MODERATOR: Last question will go to Barak Ravid.

Q: Hi. Thank you. Thank you for doing this. Two things. First, can you tell us what was the main message that the President gave Netanyahu during the call about the hostage deal? What was, like, the one-liner that was important for the President to convey during this call?

And the second thing: Are you concerned, like many in Israel, that Netanyahu is just playing a game here and we've tried to sabotage this deal for political survival reasons at last minute? Thank you.

SENIOR ADMINISTRATION OFFICIAL: I think the mess- -- it was a review of where we have been, Barak. And the message being that it's time to bring this deal to closure. That's the message. And I have to say, same message received from the Israeli side.

But these are two leaders who understand the contours of the deal, who understand where the gaps are and recognize that there's a lot of work to get done. So, the President was encouraged. The Prime Minister is authorizing his team to reengage, because they have not been directly engaged in some time as we've been trying to work out a couple of the impasses in the framework I mentioned, but now we've overcome that. And we're going to do all we can to close this out. It's time to close this out because the lives of the hostages are on the line.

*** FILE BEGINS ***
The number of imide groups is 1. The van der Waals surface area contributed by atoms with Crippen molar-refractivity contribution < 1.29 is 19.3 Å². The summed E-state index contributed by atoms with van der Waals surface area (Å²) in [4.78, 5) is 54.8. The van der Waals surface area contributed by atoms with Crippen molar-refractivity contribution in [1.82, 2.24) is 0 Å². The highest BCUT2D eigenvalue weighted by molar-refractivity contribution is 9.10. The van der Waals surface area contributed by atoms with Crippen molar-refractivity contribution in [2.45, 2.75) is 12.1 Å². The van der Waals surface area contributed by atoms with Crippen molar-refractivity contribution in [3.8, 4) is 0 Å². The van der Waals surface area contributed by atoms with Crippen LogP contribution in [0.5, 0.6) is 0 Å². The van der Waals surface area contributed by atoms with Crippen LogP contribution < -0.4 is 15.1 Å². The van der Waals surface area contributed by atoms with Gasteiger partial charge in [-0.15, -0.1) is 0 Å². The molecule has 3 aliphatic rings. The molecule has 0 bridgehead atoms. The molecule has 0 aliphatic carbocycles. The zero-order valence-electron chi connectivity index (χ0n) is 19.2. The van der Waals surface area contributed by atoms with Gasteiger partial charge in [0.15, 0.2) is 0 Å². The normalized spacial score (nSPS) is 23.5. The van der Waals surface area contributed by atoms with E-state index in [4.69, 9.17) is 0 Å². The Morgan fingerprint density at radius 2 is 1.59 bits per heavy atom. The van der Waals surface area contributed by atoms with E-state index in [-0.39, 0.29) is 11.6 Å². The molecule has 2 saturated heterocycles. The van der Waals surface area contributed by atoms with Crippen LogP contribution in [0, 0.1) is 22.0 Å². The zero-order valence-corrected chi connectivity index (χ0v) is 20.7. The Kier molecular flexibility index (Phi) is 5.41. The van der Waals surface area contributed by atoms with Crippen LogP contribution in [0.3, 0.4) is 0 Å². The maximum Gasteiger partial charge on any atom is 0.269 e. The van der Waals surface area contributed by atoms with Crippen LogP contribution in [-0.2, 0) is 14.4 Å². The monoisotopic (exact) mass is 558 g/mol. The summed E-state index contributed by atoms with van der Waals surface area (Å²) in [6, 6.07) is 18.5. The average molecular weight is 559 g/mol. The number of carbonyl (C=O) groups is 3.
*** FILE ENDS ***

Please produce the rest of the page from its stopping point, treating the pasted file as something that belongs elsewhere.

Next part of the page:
And of course, this deal, we think it is structured in a way that fully protects Israel's interests, is structured in a way that brings significant relief to the civilians of Gaza, as I outlined. And it's a well-crafted deal, and it's time to bring it to closure. And we believe there is an opportunity to do that. That is not entirely in the hands of the Israelis; that is also in the hands of the mediators -- Qatar, Egypt -- but also, of course, Hamas. And at the end of the day, as we've said repeatedly and consistently, if Hamas would release hostages, we have a way out of this crisis through a ceasefire and a three-phase deal.

And we think now there's a path open. And I thought the call today was quite constructive about what we want to do in the path forward. And we're going to do everything we can here over the coming period to bring this to close.

MODERATOR: Thank you. And thanks, everyone, for joining. The embargo is now lifted. Thanks again for joining on a holiday. Talk to everyone soon.

3:00 P.M. EDT

Joseph R. Biden, Background Press Call by a Senior Administration Official on President Biden's Call with Prime Minister Netanyahu Online by Gerhard Peters and John T. Woolley, The American Presidency Project